The report recommends that the law should be strengthened so that when two or more people found guilty of sexual exploitation they should get an aggravated sentence.. It also wants both English and Welsh guidance strengthened and tool kit to handle sexual exploitation should be updated and strengthened.

Professor Alexis Jay, who chaired the inquiry, said: “The sexual exploitation of children by networks is not a rare phenomenon confined to a small number of areas with high-profile criminal cases.

“We found extensive failures by local authorities and police forces in the ways in which they tackled this sexual abuse.”

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The Unsavoury Boom in Child Grooming revealed by Oxford gang

From an anti-grooming campaign. Pic courtesy:  blog.childquest.org

From an anti-grooming campaign. Pic courtesy: blog.childquest.org

The huge scale of the activities of the Oxford paedophile ring revealed yesterday when seven men were convicted of 43 charges of rape, child prostitution and trafficking is but the tip of the iceberg.

Extraordinary figures revealed earlier that police forces across England and Wales are engaged in more than 30 separate investigations into suspected child sexual abuse and exploitation.

The most damning thing is the failure of social services and the police to get a grip on the situation despite being warned and some of the victims going to the police for help.

A damning article  in today’s Guardian (http://www.guardian.co.uk/society/2013/may/14/oxford-abuse-ring-social-services) based on an interview with one of the victims reveals yet again the failure of authorities  to support them. Indeed it is worse. From her interview it appears that Oxfordshire  county council MADE UP they were giving her ” wrap around support.” to her and her family. This is  compounded by a letter from Jim Leivers, director for children in Oxfordshire,  saying he had been ” closely involved in providing support to me.”. This is branded ” a lie” by the girl.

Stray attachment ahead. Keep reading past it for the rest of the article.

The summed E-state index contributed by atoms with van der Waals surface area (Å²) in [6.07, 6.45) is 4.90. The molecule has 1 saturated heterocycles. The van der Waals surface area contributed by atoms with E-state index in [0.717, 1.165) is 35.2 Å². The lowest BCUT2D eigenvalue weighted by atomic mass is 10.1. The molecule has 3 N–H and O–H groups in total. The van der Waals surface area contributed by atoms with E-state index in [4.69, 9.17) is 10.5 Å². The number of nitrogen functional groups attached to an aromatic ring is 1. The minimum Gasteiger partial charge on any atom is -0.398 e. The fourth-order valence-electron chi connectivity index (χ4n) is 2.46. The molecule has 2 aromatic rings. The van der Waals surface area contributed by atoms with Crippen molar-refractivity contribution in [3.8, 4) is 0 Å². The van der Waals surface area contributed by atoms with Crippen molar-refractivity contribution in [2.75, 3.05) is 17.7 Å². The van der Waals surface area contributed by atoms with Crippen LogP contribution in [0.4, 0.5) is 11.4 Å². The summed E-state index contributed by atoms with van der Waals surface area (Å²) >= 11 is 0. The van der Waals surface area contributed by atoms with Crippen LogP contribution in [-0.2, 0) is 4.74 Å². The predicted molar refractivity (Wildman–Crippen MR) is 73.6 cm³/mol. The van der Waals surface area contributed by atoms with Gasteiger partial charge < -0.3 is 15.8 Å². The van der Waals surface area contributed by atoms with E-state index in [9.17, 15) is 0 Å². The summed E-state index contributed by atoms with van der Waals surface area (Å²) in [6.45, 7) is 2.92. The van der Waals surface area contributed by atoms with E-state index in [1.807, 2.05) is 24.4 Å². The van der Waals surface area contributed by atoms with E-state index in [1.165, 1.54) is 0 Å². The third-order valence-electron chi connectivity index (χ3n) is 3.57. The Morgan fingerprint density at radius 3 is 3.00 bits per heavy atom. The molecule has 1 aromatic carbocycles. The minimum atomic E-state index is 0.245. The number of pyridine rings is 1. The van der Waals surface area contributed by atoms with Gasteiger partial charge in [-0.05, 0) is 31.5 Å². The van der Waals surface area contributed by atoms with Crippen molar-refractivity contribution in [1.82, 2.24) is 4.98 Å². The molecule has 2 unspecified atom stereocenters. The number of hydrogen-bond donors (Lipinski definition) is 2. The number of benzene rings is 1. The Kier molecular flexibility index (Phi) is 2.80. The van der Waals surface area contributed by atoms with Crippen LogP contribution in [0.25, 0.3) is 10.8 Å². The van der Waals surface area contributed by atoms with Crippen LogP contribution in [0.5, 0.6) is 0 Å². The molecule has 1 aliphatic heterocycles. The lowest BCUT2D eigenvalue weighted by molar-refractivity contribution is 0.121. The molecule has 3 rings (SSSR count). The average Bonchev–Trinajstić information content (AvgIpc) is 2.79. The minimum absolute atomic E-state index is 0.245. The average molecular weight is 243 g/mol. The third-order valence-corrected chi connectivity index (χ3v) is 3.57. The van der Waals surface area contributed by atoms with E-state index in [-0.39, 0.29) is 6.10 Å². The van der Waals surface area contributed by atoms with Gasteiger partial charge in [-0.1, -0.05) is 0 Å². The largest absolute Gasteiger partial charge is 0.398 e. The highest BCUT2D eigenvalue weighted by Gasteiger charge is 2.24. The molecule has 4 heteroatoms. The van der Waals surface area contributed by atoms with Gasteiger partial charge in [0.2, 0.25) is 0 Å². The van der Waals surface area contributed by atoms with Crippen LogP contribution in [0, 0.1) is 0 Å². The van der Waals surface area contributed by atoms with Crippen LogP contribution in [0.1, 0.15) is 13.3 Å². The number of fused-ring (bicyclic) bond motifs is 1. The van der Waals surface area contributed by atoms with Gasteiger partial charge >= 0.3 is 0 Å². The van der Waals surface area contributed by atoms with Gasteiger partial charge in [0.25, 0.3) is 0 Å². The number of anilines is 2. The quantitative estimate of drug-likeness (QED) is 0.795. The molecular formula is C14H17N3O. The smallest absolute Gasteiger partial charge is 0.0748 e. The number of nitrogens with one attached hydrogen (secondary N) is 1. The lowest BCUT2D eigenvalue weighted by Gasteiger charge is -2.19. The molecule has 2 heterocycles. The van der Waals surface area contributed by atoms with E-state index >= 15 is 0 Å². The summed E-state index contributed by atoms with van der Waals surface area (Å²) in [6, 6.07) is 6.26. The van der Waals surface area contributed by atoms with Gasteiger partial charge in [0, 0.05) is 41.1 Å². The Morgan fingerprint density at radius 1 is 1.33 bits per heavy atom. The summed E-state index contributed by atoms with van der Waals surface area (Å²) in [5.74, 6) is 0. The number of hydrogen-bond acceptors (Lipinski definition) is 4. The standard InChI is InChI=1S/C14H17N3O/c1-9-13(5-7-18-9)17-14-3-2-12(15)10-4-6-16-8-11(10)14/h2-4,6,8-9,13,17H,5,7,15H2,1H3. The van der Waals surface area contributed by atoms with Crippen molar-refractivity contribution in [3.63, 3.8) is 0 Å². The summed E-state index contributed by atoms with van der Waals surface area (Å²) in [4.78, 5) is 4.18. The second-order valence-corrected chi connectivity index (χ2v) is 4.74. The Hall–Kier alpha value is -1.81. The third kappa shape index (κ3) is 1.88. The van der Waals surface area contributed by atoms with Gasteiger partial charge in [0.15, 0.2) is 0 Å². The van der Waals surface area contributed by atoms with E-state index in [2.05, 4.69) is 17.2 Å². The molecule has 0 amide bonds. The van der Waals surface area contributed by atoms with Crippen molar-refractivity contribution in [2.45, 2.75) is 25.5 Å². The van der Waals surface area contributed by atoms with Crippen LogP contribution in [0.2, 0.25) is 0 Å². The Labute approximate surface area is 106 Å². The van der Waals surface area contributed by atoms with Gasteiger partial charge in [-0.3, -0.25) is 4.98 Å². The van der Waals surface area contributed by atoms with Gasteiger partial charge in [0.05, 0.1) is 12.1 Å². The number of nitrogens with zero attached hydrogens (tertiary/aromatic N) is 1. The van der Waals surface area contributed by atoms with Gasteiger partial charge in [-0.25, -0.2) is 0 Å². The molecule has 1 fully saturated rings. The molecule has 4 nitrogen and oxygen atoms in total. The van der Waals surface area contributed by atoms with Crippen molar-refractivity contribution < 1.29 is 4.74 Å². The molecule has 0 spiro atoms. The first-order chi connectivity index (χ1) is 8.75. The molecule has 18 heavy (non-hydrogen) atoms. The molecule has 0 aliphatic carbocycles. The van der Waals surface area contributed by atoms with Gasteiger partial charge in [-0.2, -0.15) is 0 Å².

This is very similar to Downing Street claiming £10.5 m was being spent on helping victims of historic child abuse when the money was going to rape crisis centres – when challenged about support for victims of Operation Fernbridge.

But meanwhile the scale of this problem will only keep on growing The figures  for ongoing investigations disclosed in an investigation by my brilliant colleague Mark Conrad in two articles for Exaro News ( http://www.exaronews.com)  and in a story in The Sun  (see http://www.thesun.co.uk/sol/homepage/news/4762065/Thirty-major-police-probes-into-paedophile-gangs-under-way.html) suggest that recent cases in Rochdale and the current trial in Oxford are not isolated incidents. A full list of police operations  released under freedom of information requests  is on Exaro’s website.

While overall crime is down, this potential epidemic involving child grooming and drug abuse suggest either the police have only just become aware of this or it is becoming a very serious problem in the UK.

Not all the suspected crimes are in big cities – Lancashire is the top of the list for investigations – and even in rural areas like North Wales it is a problem.

Questions need to be asked why this happening and why  England is returning to an era more eloquently described by Charles Dickens and Samuel Pepys where young girls  were exploited for prostitution. Is it seen by some unsavoury characters as a new perverted business opportunity, is it the sexualised world fuelled by the internet?

Whatever is going on politicians in all parties  ought to be addressing this question. It seems to extend to all levels of society as the current investigation by Exaro into historic child abuse in the 1980s is beginning to uncover.